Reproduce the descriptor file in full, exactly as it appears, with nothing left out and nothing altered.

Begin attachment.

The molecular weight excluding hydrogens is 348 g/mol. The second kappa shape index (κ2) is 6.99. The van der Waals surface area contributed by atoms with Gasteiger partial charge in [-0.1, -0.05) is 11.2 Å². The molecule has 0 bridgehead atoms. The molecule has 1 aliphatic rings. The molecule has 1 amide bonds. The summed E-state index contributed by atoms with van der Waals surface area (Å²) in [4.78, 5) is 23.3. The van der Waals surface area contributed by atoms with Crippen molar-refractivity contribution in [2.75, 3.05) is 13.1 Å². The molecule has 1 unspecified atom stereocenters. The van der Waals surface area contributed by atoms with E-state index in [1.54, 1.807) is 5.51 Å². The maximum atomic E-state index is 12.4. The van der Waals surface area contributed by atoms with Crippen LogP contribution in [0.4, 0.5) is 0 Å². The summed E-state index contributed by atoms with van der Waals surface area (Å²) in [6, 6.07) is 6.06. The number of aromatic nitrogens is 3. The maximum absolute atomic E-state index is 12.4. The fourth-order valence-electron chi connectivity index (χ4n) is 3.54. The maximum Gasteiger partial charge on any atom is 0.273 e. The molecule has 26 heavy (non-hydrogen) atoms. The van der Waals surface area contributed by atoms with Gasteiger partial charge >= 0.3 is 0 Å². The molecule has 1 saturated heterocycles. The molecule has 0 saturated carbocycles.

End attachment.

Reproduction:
The molecular weight excluding hydrogens is 348 g/mol. The second kappa shape index (κ2) is 6.99. The van der Waals surface area contributed by atoms with Gasteiger partial charge in [-0.1, -0.05) is 11.2 Å². The molecule has 0 bridgehead atoms. The molecule has 1 aliphatic rings. The molecule has 1 amide bonds. The summed E-state index contributed by atoms with van der Waals surface area (Å²) in [4.78, 5) is 23.3. The van der Waals surface area contributed by atoms with Crippen molar-refractivity contribution in [2.75, 3.05) is 13.1 Å². The molecule has 1 unspecified atom stereocenters. The van der Waals surface area contributed by atoms with E-state index in [1.54, 1.807) is 5.51 Å². The maximum atomic E-state index is 12.4. The van der Waals surface area contributed by atoms with Crippen LogP contribution in [0.4, 0.5) is 0 Å². The summed E-state index contributed by atoms with van der Waals surface area (Å²) in [6, 6.07) is 6.06. The number of aromatic nitrogens is 3. The maximum absolute atomic E-state index is 12.4. The fourth-order valence-electron chi connectivity index (χ4n) is 3.54. The maximum Gasteiger partial charge on any atom is 0.273 e. The molecule has 26 heavy (non-hydrogen) atoms. The van der Waals surface area contributed by atoms with Gasteiger partial charge >= 0.3 is 0 Å². The molecule has 1 saturated heterocycles. The molecule has 0 saturated carbocycles.